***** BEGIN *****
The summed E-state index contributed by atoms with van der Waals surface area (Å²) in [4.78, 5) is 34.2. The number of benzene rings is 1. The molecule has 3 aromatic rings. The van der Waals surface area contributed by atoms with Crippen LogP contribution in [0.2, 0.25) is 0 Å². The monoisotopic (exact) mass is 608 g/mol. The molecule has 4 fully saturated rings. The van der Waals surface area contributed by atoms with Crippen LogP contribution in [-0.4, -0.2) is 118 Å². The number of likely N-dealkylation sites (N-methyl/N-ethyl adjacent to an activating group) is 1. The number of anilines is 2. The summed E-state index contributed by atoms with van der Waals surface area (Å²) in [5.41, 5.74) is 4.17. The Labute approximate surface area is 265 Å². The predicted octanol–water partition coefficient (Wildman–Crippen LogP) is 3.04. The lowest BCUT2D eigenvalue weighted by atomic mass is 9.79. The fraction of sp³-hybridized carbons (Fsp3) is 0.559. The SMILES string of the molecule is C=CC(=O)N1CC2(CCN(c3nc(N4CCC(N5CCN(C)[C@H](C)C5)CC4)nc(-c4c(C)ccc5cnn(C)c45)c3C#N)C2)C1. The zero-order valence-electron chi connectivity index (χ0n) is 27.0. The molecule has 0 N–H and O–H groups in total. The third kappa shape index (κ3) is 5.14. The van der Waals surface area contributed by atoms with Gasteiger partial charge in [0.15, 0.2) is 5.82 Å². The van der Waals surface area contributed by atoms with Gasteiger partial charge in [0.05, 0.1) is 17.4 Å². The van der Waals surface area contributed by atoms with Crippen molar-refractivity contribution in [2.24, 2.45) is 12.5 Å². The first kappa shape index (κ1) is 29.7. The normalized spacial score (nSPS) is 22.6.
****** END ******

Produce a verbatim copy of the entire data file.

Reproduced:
The summed E-state index contributed by atoms with van der Waals surface area (Å²) in [4.78, 5) is 34.2. The number of benzene rings is 1. The molecule has 3 aromatic rings. The van der Waals surface area contributed by atoms with Crippen LogP contribution in [0.2, 0.25) is 0 Å². The monoisotopic (exact) mass is 608 g/mol. The molecule has 4 fully saturated rings. The van der Waals surface area contributed by atoms with Crippen LogP contribution in [-0.4, -0.2) is 118 Å². The number of likely N-dealkylation sites (N-methyl/N-ethyl adjacent to an activating group) is 1. The number of anilines is 2. The summed E-state index contributed by atoms with van der Waals surface area (Å²) in [5.41, 5.74) is 4.17. The Labute approximate surface area is 265 Å². The predicted octanol–water partition coefficient (Wildman–Crippen LogP) is 3.04. The lowest BCUT2D eigenvalue weighted by atomic mass is 9.79. The fraction of sp³-hybridized carbons (Fsp3) is 0.559. The SMILES string of the molecule is C=CC(=O)N1CC2(CCN(c3nc(N4CCC(N5CCN(C)[C@H](C)C5)CC4)nc(-c4c(C)ccc5cnn(C)c45)c3C#N)C2)C1. The zero-order valence-electron chi connectivity index (χ0n) is 27.0. The molecule has 0 N–H and O–H groups in total. The third kappa shape index (κ3) is 5.14. The van der Waals surface area contributed by atoms with Gasteiger partial charge in [0.15, 0.2) is 5.82 Å². The van der Waals surface area contributed by atoms with Gasteiger partial charge in [0.05, 0.1) is 17.4 Å². The van der Waals surface area contributed by atoms with Crippen molar-refractivity contribution in [2.24, 2.45) is 12.5 Å². The first kappa shape index (κ1) is 29.7. The normalized spacial score (nSPS) is 22.6.